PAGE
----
The dangers of nuclear power, while serious, need to be put in perspective. To that end, here's an interesting fact you won't be hearing from the mainstream press: wind energy has killed more Americans than nuclear energy.

You read that right. According to the Caithness Windfarm Information Forum, there were 35 fatalities associated with wind turbines in the United States from 1970 through 2010. Nuclear energy, by contrast, did not kill a single American in that time.

It took the threat of a defamation lawsuit, but the New York Times finally corrected a story from late February that accused FBI informant Brandon Darby of "encouraging" a plot to bomb the 2008 Republican National Convention, when in fact Darby was integral to law enforcement efforts to disrupt that plot.

The Times was aware of the error as far back as March 3, according to emails included in the brief filed by Darby's attorney. Yet the error remained uncorrected on the Times website until Wednesday.

As I wrote earlier this week, the fact that the Times was aware of the error and yet continued to publish it online may have made it liable. Darby's attorney certainly thought it did, and at least one legal expert concurred.

It seems that some on the left are beginning to notice the epic journalistic malpractice going on in the media's refusal to cover a litany of death threats - some specific and credible - against Wisconsin Republicans for their support of legislation trimming the power of public sector unions.

"Burying the death threat story is a clear example of intellectual dishonesty and journalistic bias," liberal blogger Lee Stranahan succinctly put it in a piece at the Huffington Post on Tuesday. Stranahan wondered "why progressives shouldn't expect more from our media -- and ourselves -- than we expect from our political adversaries."

He even linked to a post by our own Noel Sheppard demonstrating much of the media's - including all three news networks' - apparent lack of interest in death threats against Wisconsin's elected officials.

Actor and filmmaker Harry Shearer, best known for his voice work in 'The Simpsons', blasted the news media in a speech to the National Press Club on Monday.

Specifically, he singled out the media's "myth-making" tendency - its constant desire to fit current events into mostly pre-formed narratives. "What I’m calling a ‘template,’ is based on facts. Some facts. A partial collection. The first dusting," Shearer claimed. "It then becomes adopted as ‘the narrative.' The mental doors lock shut, and no further facts are allowed in."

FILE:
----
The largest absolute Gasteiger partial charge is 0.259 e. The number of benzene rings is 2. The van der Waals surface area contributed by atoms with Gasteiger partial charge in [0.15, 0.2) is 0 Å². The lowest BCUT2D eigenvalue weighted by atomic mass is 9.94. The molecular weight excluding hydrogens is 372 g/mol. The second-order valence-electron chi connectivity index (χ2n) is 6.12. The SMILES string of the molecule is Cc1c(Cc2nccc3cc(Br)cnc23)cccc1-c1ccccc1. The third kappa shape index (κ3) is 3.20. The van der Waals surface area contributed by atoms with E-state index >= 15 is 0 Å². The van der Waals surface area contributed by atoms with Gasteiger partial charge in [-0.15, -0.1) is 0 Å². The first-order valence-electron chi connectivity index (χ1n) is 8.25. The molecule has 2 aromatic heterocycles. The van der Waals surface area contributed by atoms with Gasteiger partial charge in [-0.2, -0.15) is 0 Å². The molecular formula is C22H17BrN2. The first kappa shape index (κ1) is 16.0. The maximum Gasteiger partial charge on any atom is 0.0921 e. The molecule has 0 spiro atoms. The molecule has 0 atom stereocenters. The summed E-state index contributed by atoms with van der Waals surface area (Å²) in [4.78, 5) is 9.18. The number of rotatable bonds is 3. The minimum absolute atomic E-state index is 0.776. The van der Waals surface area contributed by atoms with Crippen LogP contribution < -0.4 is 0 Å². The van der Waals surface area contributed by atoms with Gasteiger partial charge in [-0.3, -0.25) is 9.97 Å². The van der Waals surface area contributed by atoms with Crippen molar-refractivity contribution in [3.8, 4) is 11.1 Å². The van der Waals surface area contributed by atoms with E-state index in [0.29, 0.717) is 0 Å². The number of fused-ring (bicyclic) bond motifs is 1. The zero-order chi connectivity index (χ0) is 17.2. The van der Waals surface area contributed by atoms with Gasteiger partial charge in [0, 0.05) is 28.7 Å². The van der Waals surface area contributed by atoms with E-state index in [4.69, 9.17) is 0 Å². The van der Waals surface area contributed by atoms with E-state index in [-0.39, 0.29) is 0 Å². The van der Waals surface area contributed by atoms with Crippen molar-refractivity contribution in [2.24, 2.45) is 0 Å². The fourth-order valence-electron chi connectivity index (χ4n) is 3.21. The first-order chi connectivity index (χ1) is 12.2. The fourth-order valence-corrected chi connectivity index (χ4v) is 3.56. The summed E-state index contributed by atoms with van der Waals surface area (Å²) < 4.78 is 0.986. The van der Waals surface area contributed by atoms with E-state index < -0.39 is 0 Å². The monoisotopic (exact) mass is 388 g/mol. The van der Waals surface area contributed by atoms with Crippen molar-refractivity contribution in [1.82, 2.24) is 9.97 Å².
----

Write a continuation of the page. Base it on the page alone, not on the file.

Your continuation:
National Public Radio's continued efforts to present itself as a politically-neutral news operation may suffer a bit from one of the organization's endorsements: that of the far-left activist group

MoveOn, which has received significant funding from liberal billionaire George Soros, started a petition recently to push Congress to "protect NPR and PBS and guarantee them permanent funding, free from political meddling." The endorsement is telling, given MoveOn's hard-left ideology. Would it really be pushing for continued federal funding for NPR if it didn't think the organization was serving its agenda somehow?

NPR itself has received $1.8 million in financial support from Soros, so this is not the first sign (beyond its actual news content, of course) that NPR advances - in one way or another, and whether it intends to or not - a leftist agenda. The ideological synergy is evident just in the groups offering NPR their support, MoveOn being the latest.

Retired U.S. Senator Evan Bayh has landed a gig as a Fox News Channel contributor, the Huffington Post reported Monday afternoon. The Indiana Democrat also served as governor from 1989 to 1997.

Bayh's new digs will likely elicit long lists of his departures from liberal orthodoxy from the left's ubiquitous Fox-haters. But another Democrat - and one who agreed with the American Conservative Union only 23 percent of the time - in the channel's lineup certainly won't help in ongoing efforts at, for instance, the New York Times to tar Fox as uniquely partisan.

Sue Schardt, director of the Association of Independents in Radio and a non-board member of NPR's Distribution/Interconnect Committee, has a firm grasp on arguments against the organization receiving federal funding. Criticisms of NPR "do have some legitimacy," she noted, and "we must, as a starting point, take on board some of this criticism."

Scardtnoted during the board's Feburary 25 "public comment" period that "we unwittingly cultivated a core audience that is predominately white, liberal, highly educated, elite."

As a consequence, Schardt added, while the journalism NPR produces may be of high quality, the organization really only serves, by her telling, 11 percent of the United States. In light of that fact, she added, "we need to carefully consider whether we warrant public funding and, if so, what the rationale would be."